This site is entirely user-supported. See how you can help.
Street View is the best available vantage point looking, if possible, towards the location of the building. In some locations, Street View may not give a view of the actual building, or may not be available at all. Where it is not available, the satellite view is shown instead.
Latitude: 51.7549 / 51°45'17"N
Longitude: -0.4723 / 0°28'20"W
OS Eastings: 505546
OS Northings: 207345
OS Grid: TL055073
Mapcode National: GBR G6M.TPJ
Mapcode Global: VHFS5.R5P1
Entry Name: 51, Marlowes
Listing Date: 17 February 1977
Last Amended: 15 July 2010
Source: Historic England
Source ID: 1078078
English Heritage Legacy ID: 355614
Location: Dacorum, Hertfordshire, HP1
Electoral Ward/Division: Hemel Hempstead Town
Built-Up Area: Hemel Hempstead
Traditional County: Hertfordshire
Lieutenancy Area (Ceremonial County): Hertfordshire
Church of England Parish: Hemel Hempstead
Church of England Diocese: St.Albans
(Formerly listed as:
The building was formerly a house, now a shop dating from c1741, remodelled in the early C19 and with a C20 ground floor extension.
The main materials are red brick exposed to the rear elevation with stucco to the principal elevation. The roof is covered with tiles.
The building has a square plan with a pair of semi-circular bow windows to the principal elevation.
The building has three storeys and two full height bows and a hipped roof behind a low parapet. The building has 3:1:3 sash windows with glazing bars in the reveals. At first floor the bow windows have bracketed sills, surrounds, friezes and cornices. At ground floor there is a central doorway with an open pediment on Corinthian attached columns. There is a single storey C20 Neo-Georgian style projecting shop front to the right and two-storey wing to the left which is slightly recessed. Interior not inspected.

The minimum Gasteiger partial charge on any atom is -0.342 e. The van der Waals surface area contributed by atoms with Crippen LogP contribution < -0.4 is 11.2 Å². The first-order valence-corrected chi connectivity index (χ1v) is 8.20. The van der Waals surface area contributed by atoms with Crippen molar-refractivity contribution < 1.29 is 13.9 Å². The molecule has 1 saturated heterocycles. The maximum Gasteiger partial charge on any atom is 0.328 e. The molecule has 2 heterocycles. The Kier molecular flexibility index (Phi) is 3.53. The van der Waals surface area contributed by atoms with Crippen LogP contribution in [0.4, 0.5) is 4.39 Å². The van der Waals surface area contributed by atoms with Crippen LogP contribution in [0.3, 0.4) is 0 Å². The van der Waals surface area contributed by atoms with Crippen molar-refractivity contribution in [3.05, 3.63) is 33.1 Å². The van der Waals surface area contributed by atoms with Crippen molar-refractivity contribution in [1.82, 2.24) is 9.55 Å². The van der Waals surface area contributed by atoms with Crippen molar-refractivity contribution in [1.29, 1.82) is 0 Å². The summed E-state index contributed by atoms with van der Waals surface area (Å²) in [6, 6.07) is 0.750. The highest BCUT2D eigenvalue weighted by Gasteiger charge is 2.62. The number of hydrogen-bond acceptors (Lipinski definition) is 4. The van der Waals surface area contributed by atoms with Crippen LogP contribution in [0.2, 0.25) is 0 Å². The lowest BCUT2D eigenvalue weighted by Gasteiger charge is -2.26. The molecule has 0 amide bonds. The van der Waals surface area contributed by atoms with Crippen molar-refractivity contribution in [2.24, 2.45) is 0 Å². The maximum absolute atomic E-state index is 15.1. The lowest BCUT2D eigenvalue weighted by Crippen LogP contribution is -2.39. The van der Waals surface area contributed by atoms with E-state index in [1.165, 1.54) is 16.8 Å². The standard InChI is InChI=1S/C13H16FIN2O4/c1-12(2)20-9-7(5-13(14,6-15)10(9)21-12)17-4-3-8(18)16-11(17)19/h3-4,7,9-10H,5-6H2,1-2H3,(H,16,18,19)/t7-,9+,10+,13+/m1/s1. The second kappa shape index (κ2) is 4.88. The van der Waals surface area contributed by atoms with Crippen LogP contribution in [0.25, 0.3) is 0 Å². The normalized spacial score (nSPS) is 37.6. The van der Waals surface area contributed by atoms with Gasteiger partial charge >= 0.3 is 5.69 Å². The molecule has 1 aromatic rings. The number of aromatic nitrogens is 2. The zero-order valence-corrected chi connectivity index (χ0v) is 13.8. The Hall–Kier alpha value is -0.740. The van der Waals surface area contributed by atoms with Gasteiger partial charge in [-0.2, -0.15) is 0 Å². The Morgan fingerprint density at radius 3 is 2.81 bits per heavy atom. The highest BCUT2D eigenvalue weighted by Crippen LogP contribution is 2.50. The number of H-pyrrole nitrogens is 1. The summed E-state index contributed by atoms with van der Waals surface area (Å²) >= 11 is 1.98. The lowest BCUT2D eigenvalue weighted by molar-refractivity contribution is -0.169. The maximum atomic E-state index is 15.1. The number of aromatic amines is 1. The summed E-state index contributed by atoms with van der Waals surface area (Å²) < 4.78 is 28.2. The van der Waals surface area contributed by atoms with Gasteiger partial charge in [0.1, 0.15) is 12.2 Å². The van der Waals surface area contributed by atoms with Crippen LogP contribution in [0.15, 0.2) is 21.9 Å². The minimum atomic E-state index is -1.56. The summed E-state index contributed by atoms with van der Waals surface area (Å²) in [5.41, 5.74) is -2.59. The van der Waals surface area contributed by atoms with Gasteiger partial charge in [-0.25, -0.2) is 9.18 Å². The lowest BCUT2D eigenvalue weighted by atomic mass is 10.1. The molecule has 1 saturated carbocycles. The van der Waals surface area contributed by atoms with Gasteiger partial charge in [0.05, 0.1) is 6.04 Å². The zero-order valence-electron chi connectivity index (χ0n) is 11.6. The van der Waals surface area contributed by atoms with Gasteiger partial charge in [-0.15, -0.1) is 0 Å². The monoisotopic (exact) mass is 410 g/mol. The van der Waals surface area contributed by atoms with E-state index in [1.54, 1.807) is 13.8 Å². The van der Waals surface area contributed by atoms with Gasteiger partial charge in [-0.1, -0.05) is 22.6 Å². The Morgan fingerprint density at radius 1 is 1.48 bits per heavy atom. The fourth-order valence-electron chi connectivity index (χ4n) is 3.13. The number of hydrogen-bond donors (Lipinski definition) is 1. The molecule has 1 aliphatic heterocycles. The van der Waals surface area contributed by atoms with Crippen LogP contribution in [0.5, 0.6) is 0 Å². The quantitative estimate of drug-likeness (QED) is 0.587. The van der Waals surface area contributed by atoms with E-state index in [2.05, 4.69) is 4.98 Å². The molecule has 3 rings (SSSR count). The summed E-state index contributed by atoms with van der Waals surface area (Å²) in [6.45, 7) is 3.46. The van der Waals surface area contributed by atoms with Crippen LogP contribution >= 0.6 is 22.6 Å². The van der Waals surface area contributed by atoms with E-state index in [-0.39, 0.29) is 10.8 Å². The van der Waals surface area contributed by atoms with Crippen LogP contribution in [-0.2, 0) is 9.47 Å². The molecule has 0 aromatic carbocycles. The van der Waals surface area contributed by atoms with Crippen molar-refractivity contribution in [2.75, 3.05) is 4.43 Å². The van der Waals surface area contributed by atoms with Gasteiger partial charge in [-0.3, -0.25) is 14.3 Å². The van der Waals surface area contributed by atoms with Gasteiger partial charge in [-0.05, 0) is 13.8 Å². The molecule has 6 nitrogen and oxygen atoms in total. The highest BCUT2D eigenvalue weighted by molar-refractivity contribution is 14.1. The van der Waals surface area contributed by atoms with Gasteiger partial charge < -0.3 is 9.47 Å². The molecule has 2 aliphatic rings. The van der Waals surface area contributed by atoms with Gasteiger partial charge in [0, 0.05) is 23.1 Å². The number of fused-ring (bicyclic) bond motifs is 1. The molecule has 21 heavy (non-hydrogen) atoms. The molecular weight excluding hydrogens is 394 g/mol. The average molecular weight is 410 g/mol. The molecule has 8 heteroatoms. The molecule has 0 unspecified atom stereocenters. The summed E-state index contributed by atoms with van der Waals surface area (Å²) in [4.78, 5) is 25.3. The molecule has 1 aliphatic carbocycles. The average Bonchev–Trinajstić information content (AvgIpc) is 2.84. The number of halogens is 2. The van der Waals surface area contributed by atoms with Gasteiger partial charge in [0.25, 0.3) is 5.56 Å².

Hemel Hempstead lies approximately 30 miles north-west of London, and while a settlement has existed there since C8, what is today known as old Hemel Hempstead has since been subsumed by the New Town's redevelopment programme of the early post-war years. The town was granted a charter by Henry VIII in 1539, and by virtue of its strategic location on the shortest route between London and the Midlands, has played a significant role in terms of transport and communications. It is probably for this reason that Hemel Hempstead suffered such extensive bomb damage during World War II and had to be re-planned in the mid C20.
Page, W, A History of the County of Hertfordshire, Vol 2, (1908)
REASONS FOR DESIGNATION
No 51 Marlowes, Hemel Hempstead, Hertfordshire is designated at Grade II for the following principal reasons:
* Historic: This building, dating from the mid C18, has a substantial proportion of its original historic fabric surviving.
* Architectural: The building, having been remodelled in the early C19, is an evolved structure, with features such as the twin bow windows, indicative of its different stages of development and representative of architecture that is at the forefront for the period, thus adding to its architectural distinctiveness and special interest.
This text is from the original listing, and may not necessarily reflect the current setting of the building.
Other nearby listed buildings